Harm reduction is a philosophy and set of interventions that seek to reduce the harmful consequences of substance use and other risky behaviors without requiring abstinence (Marlatt, 1998). Integrative harm reduction psychotherapy is based on the assumption that substance abuse and other potentially risky behavior are best understood in the context of the whole person in his or her sociocultural context and has the goals of identifying the psychological, biological, and social currents that contribute to the addictive process, clarifying the multiple meanings of the substance abuse, and individually tailoring psychotherapy to the unique needs of each patient.
The therapy draws on the contributions of the psychodynamic, cognitive-behavioral, humanistic, and biological traditions to address the unique vulnerabilities and consequences related to each patient’s substance use. The abandonment of the abstinence requirement enables the therapy to begin with whatever brings the patient for help. The form, focus, and timing of interventions must emerge out of the ongoing therapeutic dialogue and negotiation between therapist and patient. This places the relationship and collaborative nature of the work at the forefront of the therapy. A good therapeutic relationship facilitates the other therapeutic activities: skills building and active strategizing to support positive changes in substance use, exploration of the multiple personal and social meanings of problem substance use, and the discovery of new, more effective solutions to related vulnerability factors. These broad focuses are addressed in seven therapeutic tasks: managing the therapeutic alliance; the therapeutic relationship heals; strengthening self-management skills for change; assessment as treatment; embracing ambivalence; harm reduction goal setting; and active strategies for positive change.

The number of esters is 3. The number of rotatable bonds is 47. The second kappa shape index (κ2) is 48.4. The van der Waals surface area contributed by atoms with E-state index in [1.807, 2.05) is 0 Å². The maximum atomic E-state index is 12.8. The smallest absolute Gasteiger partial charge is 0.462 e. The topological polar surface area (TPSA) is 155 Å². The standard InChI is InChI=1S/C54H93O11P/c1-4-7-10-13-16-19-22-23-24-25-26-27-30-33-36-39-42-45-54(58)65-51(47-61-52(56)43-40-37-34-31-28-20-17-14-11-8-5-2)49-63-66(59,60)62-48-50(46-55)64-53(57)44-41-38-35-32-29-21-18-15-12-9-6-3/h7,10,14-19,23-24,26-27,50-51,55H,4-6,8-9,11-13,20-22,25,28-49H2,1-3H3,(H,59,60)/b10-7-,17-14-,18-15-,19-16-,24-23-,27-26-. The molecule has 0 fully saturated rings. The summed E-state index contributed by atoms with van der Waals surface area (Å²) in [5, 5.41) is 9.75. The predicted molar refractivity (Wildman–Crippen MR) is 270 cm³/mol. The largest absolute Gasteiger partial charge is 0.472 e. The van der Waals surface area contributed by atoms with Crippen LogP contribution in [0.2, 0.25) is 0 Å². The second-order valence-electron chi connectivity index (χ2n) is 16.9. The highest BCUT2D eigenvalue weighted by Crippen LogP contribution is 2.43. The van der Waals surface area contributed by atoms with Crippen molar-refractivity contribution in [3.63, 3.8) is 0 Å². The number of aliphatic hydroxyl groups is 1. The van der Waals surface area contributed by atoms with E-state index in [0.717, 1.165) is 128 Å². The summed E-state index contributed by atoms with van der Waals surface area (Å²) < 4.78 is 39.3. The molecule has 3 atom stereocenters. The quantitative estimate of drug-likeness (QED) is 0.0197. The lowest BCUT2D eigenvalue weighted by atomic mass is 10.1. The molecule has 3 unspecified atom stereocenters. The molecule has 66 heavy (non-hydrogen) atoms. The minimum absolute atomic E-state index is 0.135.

(excerpted from Tartarsky and Kellogg (JOURNAL OF CLINICAL PSYCHOLOGY: IN SESSION, Vol. 66(2), 123–135, 2010)